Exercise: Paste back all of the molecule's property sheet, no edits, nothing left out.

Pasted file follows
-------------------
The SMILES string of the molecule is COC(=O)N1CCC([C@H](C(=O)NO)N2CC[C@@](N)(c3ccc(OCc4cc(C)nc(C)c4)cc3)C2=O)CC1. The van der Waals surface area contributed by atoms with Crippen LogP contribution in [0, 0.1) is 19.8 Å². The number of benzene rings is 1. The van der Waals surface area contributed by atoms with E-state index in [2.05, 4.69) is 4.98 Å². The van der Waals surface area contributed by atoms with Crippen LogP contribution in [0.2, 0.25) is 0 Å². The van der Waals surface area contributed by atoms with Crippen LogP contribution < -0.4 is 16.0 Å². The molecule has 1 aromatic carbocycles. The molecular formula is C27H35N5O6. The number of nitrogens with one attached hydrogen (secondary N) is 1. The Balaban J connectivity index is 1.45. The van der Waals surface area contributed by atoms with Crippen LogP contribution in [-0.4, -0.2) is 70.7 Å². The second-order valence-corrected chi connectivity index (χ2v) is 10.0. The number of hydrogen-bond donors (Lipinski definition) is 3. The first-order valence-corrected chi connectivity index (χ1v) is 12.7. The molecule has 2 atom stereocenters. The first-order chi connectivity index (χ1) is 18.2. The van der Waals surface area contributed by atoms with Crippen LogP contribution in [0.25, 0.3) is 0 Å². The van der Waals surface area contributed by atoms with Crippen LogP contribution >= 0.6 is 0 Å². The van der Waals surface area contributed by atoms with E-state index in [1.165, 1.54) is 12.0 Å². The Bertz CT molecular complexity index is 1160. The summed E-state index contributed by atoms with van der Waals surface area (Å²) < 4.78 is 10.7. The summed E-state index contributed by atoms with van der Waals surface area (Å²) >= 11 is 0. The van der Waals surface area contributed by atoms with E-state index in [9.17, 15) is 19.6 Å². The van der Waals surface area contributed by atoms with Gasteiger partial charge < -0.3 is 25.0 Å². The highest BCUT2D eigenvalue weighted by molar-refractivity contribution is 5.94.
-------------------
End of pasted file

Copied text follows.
The SMILES string of the molecule is COC(=O)N1CCC([C@H](C(=O)NO)N2CC[C@@](N)(c3ccc(OCc4cc(C)nc(C)c4)cc3)C2=O)CC1. The van der Waals surface area contributed by atoms with Crippen LogP contribution in [0, 0.1) is 19.8 Å². The number of benzene rings is 1. The van der Waals surface area contributed by atoms with E-state index in [2.05, 4.69) is 4.98 Å². The van der Waals surface area contributed by atoms with Crippen LogP contribution in [0.2, 0.25) is 0 Å². The van der Waals surface area contributed by atoms with Crippen LogP contribution < -0.4 is 16.0 Å². The molecule has 1 aromatic carbocycles. The molecular formula is C27H35N5O6. The number of nitrogens with one attached hydrogen (secondary N) is 1. The Balaban J connectivity index is 1.45. The van der Waals surface area contributed by atoms with Crippen LogP contribution in [-0.4, -0.2) is 70.7 Å². The second-order valence-corrected chi connectivity index (χ2v) is 10.0. The number of hydrogen-bond donors (Lipinski definition) is 3. The first-order valence-corrected chi connectivity index (χ1v) is 12.7. The molecule has 2 atom stereocenters. The first-order chi connectivity index (χ1) is 18.2. The van der Waals surface area contributed by atoms with Crippen LogP contribution in [0.25, 0.3) is 0 Å². The van der Waals surface area contributed by atoms with Crippen LogP contribution >= 0.6 is 0 Å². The van der Waals surface area contributed by atoms with E-state index in [1.165, 1.54) is 12.0 Å². The Bertz CT molecular complexity index is 1160. The summed E-state index contributed by atoms with van der Waals surface area (Å²) < 4.78 is 10.7. The summed E-state index contributed by atoms with van der Waals surface area (Å²) >= 11 is 0. The van der Waals surface area contributed by atoms with E-state index in [9.17, 15) is 19.6 Å². The van der Waals surface area contributed by atoms with Gasteiger partial charge < -0.3 is 25.0 Å². The highest BCUT2D eigenvalue weighted by molar-refractivity contribution is 5.94.